Even if the impression of the composite stamp had transferred perfectly, it would have been far from a counterfeit.   Each of the individual stamps had a thin rubber border along its edge, making it impossible for Hammoude to press the stamps or their images close enough together to create a good replica of a visa.   An image from the composite stamp would have been nearly half an inch larger than the real visa and would have had six gaps interrupting the text and lines of the image wherever the color changed.   In addition, no image before the jury contained other identifying features-such as a date of issuance, serial number, or the handwritten notations regarding the name, expiration date, and classification-necessary to a valid visa.   See Gomes, 969 F.2d 1290, 1294-95 (holding that blank social security cards are not counterfeits since they had no identifying features printed onto them).

For all these reasons, the composite stamp did not create-and could not have created-a sufficiently exact replica to have been a “counterfeit.”   Because the jury verdict form effectively prevented the jury from finding Hammoude guilty on any alternative set of facts, we reverse Hammoude's conviction under the third count.


 Because we have reversed his conviction on the first three counts, Hammoude's final point of appeal relates only to the fourth count-his conviction for making an impression of a visa in violation of section 1546(a).   He argues that the trial court committed plain error by admitting a letter from his brother to a Kuwaiti colleague of his brother's, which included a postscript stating that if the colleague wanted a visa, he should send a “copy of his passport and photographs” to Hammoude's brother.   The government's use of this letter, Hammoude claims, was an impermissible attempt to prove guilt by association.   It was also prejudicial, he claims, because it discredited his testimony regarding his intent to use the stamps only to produce sample visas in a tourist pamphlet.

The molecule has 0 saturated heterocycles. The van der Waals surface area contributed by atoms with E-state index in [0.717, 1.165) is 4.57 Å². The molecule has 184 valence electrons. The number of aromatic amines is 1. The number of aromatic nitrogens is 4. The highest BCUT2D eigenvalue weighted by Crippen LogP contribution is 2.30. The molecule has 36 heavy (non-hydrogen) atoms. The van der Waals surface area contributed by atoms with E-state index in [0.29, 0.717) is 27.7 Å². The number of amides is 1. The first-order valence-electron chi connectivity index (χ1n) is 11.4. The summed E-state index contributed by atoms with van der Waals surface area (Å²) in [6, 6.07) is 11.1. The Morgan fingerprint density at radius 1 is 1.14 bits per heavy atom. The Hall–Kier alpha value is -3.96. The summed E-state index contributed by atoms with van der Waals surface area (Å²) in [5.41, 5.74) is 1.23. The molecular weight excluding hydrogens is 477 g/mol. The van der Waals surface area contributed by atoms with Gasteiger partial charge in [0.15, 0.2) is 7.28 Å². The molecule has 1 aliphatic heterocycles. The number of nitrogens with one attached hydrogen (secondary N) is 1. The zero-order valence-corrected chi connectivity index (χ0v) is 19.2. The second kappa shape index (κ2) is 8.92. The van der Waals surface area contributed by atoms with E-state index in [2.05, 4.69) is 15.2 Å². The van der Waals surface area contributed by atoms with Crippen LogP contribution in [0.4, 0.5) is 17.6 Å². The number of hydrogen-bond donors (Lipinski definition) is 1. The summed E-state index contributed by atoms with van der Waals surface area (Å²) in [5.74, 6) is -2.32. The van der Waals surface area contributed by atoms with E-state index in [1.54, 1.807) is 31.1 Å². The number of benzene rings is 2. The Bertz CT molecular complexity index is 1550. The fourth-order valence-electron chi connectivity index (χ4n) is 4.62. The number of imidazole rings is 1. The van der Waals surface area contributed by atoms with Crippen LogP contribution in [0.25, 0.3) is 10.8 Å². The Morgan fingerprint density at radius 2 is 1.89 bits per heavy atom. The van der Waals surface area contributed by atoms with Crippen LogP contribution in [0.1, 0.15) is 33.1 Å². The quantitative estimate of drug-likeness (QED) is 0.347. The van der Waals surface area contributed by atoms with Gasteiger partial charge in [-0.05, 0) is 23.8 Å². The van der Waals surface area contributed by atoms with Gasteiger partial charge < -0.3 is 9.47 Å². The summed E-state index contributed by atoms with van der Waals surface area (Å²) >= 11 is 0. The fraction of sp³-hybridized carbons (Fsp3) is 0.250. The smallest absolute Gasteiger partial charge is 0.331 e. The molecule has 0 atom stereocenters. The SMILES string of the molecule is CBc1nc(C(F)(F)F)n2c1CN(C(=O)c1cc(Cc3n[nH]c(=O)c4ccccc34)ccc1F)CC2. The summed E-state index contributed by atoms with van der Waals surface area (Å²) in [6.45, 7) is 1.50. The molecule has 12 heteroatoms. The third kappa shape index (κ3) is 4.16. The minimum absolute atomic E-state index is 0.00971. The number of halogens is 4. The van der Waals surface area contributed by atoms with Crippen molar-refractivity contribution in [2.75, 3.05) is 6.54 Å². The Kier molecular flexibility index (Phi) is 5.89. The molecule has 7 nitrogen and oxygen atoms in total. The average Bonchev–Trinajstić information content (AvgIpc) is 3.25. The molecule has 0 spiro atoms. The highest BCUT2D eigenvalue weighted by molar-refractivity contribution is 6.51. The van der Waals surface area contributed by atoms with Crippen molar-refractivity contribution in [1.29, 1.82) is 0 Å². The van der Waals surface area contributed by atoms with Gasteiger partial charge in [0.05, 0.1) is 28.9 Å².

Because Hammoude did not object to the admission of the letter at trial, we review the district court's decision to admit it for plain error.   We reverse only if the admission of the letter was clear error under established law of the circuit and significant enough to prejudice the jury.   See United States v. Olano, 507 U.S. 725, ----, 113 S.Ct. 1770, 1777, 123 L.Ed.2d 508 (1993);  United States v. Mitchell, 996 F.2d 419, 422 (D.C.Cir.1993).   The Supreme Court has warned that we should reverse a conviction only if the error “seriously affect[ed] the fairness, integrity or public reputation of judicial proceedings.”   See Olano, 507 U.S. at ----, 113 S.Ct. at 1779 (citation and quotation marks omitted).

We need not address the question of clear error because we find that Hammoude has not proven that he was prejudiced by the admission of the letter, let alone that it “seriously affected” the fairness of the proceedings.   Overwhelming evidence, such as the order forms for the stamps, the photocopy that Gusdorf made at Hammoude's direction, and the stamps themselves, supports the jury's verdict that Hammoude created an “impression” of a visa in violation of section 1546(a).   Even if the jury had ignored the letter and believed Hammoude's defense, he still would have reproduced a visa without authorization, and still would have violated the statute.   The admission of the letter into evidence was thus not plain error.


Because a visa is not an identification document, and because the composite stamp could not have created an image of sufficient precision to be a counterfeit, we reverse Hammoude's convictions on the first three counts and remand for resentencing.   The admission of the letter was not plain error, so we sustain Hammoude's 1546(a) conviction under the fourth count of creating an unauthorized impression of a visa.

So ordered.

Appendix A

(VOID stamp added by the court)

Appendix B

Opinion of the Court filed by Circuit Judge TATEL.